United States. De-development means bringing our
            economic system into line with the realities of
            ecology and the world resource situation.”
            – Paul Ehrlich,
            Professor of Population Studies

          • Oh, quit trying to be Nick Stokes. And by that I mean, straining at a detail that might not have been well explained, when in the end the detail doesn’t matter one whit anyway.

          • Like most leftists, in Ryan’s world, there are communists, socialists, far right and fringe right.
            That and lying is ok so long as it advances the cause.

    • A great post Allan laden with knowledge and fact. Trouble is the people who set Govn’t energy policy are either uninformed morons, and I am not using that word loosely either, or in the “game”. A lot of the former and a little of the latter.

    • “It is difficult to believe that people and governments have been so incredibly gullible and utterly imbecilic.”

      Sadly it’s not difficult to believe; history is full of examples.

      • saveenergy wrote:
        “history is full of examples”.

        True SE – see Charles Mackay’s book referenced below, published in 1841.

        Such imbecilic scams are not unique, and arise every generation or so – but global warming alarmism is the BIG ONE – the greatest fraud, in dollar terms, in the history of humanity.

        Tens of trillions of dollars of scarce global resources have been squandered on green energy schemes that are not green and produce little useful (dispatchable) energy, all based on allegations of dangerous man-made global warming, in a (probably) cooling world.

        The well-being of millions, maybe billions of people has been compromised by this blatant climate-and-energy scam.

        Regards, Allan


        Charles Mackay (1841)…/Extraordinary_Popular…


        “Men, it has been well said, think in herds; it will be seen that they go mad in herds, while they only recover their senses slowly, and one by one.”

        “Of all the offspring of Time, Error is the most ancient, and is so old and familiar an acquaintance, that Truth, when discovered, comes upon most of us like an intruder, and meets the intruder’s welcome.”

  15. The Ag minister is dealing with reality and telling the crowd they have to accept reality and stop hunting for cloud fairies and moon beams????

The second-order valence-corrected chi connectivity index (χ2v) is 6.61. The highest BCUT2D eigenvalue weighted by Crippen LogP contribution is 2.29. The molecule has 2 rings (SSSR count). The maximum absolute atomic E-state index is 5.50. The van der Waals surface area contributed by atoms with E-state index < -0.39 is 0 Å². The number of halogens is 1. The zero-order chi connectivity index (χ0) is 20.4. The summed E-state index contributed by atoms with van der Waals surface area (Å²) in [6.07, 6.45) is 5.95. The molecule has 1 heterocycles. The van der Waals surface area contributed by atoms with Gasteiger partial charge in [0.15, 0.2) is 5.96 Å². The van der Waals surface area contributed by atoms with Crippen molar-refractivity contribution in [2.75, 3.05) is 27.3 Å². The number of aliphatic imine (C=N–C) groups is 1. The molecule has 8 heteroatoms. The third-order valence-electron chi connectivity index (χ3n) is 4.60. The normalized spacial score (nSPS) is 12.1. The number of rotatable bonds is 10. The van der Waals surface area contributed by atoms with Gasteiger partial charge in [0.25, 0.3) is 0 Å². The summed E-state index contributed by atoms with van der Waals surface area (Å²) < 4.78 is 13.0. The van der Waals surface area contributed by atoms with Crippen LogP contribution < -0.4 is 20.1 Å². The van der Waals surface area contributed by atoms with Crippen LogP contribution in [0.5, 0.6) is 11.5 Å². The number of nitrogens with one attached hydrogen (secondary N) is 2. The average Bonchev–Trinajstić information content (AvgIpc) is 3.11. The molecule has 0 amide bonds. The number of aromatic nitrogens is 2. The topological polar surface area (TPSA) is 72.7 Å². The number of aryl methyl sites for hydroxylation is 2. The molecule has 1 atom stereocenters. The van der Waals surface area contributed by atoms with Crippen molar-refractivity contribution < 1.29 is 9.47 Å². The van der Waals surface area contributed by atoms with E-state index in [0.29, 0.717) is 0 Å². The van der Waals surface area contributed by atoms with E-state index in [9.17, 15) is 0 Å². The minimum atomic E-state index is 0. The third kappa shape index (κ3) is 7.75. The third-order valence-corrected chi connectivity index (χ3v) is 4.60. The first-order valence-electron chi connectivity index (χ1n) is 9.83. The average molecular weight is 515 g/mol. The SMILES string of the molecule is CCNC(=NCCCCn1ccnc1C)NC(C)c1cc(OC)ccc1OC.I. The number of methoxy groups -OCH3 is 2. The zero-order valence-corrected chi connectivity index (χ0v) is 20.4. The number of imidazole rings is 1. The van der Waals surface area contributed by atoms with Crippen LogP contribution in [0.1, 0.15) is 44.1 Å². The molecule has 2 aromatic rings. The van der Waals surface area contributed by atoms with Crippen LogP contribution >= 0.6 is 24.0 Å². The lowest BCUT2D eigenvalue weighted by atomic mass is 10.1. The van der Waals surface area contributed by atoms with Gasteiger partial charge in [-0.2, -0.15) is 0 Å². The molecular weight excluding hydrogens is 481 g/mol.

What is WRONG with this guy???? Quick, lock him up before they start listening to him and convert to Reality!!!

    What? Oh – sorry, I thought it was a moment of hallucinating, that someone would have the unbelievable NERVE to tell the truth to a live audience.

  16. Well, I’m just one Australian, but I can say that there have been 0 times that I’ve hit the light switch and it didn’t come on that weren’t caused by transmission lines being damaged by storms or car crashes or a tree falling on them.

    • @ Philip Schaeffer.
      ‘I’m all right Jack’.
      Electricity retail prices have risen over 100% concurrent with the adoption of the Renewable Energy Target (RET).
      In NSW alone during 2016 there were 30,000 electricity disconnections up from 16,000 in 2009, there are people on fixed incomes afraid to use the heating or cooling they need because of cost.
      That is shameful in a country that exports thermal coal in massive amounts to supply Asian customers, in fact so far this year coal has been Australia’s top export income earner, last year second only to iron ore.

      • Correct me if wrong but Australia recently became the largest coal exporter, in tonnage, in the world. One ship in recent years carried the largest single export of coal ever IIRC 260,000 tonnes leaving just 15cm between the bottom of the ship and channel. IIRC that was from the terminal at Newcastle, NSW, Australia.

        We even have ads on TV asking why Japan can build “clean” coal plants, burning Australian coal, but we here in Aus can’t. The situation is insane.

        • We have plenty of gas, which produces much less CO2 per unit of power generated, and can be spun up much faster than coal plants to deal with varying demand and varying output from renewables.

          Have you looked into the cost and practicality of “clean” coal? Anyone can make an ad. Building a “clean” coal power station that is cost effective, and actually works, is another issue entirely.

          • By what metric? And what is the relevance of that metric? Does it depend on what you consider to be important with regards to climate on earth, or is it just better by all metrics, regardless of other relevant considerations?

            I’m genuinely all ears if you have something interesting to say.

          • Here’s a couple of metrics.
            They are cheaper than renewables.
            They are more reliable then renewables.
            CO2 is good for the planet.

        • Because, a lot like car ads, the maker of the ad gets to define “clean”. So what the Japanese government and/or advertisers tout to the world as “clean” (and it may be, you might be able to stick your face in the exhaust and inhale… once or twice), may still have every bit of CO2 that the products of combustion ever produced. And I’m fine with that, it’s just that’s not what Gang Green means when they insist on building only “clean” power plants. They mean a power plant that discharges no CO2. Oh, and doesn’t make use of that nasty old fission process, that just feels icky, cuz you know the Bomb or something.

      • So, exactly where does the money from the larger power bills go?

        26% of the increase over the last decade comes from increased retail margins (yay for privatization). 46% comes from the “gold plating” of the distribution network (a combination of greatly overestimating future demand, and government imposed reliability standards to reduce blackouts, introduced in the mid 2000’s)